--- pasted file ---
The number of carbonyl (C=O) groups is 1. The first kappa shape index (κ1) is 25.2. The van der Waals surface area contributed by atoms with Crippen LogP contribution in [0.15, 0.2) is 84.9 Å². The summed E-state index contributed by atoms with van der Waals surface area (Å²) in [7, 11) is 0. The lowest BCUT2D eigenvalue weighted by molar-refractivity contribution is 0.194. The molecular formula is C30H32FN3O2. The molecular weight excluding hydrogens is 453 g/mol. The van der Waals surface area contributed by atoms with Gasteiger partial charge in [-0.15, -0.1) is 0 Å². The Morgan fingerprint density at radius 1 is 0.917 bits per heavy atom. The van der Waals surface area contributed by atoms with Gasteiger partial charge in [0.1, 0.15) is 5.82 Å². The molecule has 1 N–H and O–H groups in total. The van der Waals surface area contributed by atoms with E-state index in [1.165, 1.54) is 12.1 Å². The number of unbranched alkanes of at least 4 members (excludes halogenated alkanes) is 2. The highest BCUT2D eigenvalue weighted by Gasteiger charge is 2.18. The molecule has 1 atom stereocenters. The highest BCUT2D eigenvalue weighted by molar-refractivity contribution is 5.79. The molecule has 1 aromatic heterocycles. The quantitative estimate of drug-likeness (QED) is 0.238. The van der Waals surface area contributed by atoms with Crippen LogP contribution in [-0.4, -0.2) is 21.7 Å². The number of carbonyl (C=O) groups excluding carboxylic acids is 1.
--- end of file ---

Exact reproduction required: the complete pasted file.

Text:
The number of carbonyl (C=O) groups is 1. The first kappa shape index (κ1) is 25.2. The van der Waals surface area contributed by atoms with Crippen LogP contribution in [0.15, 0.2) is 84.9 Å². The summed E-state index contributed by atoms with van der Waals surface area (Å²) in [7, 11) is 0. The lowest BCUT2D eigenvalue weighted by molar-refractivity contribution is 0.194. The molecular formula is C30H32FN3O2. The molecular weight excluding hydrogens is 453 g/mol. The van der Waals surface area contributed by atoms with Gasteiger partial charge in [-0.15, -0.1) is 0 Å². The Morgan fingerprint density at radius 1 is 0.917 bits per heavy atom. The van der Waals surface area contributed by atoms with Gasteiger partial charge in [0.1, 0.15) is 5.82 Å². The molecule has 1 N–H and O–H groups in total. The van der Waals surface area contributed by atoms with E-state index in [1.165, 1.54) is 12.1 Å². The number of unbranched alkanes of at least 4 members (excludes halogenated alkanes) is 2. The highest BCUT2D eigenvalue weighted by Gasteiger charge is 2.18. The molecule has 1 atom stereocenters. The highest BCUT2D eigenvalue weighted by molar-refractivity contribution is 5.79. The molecule has 1 aromatic heterocycles. The quantitative estimate of drug-likeness (QED) is 0.238. The van der Waals surface area contributed by atoms with Crippen LogP contribution in [-0.4, -0.2) is 21.7 Å². The number of carbonyl (C=O) groups excluding carboxylic acids is 1.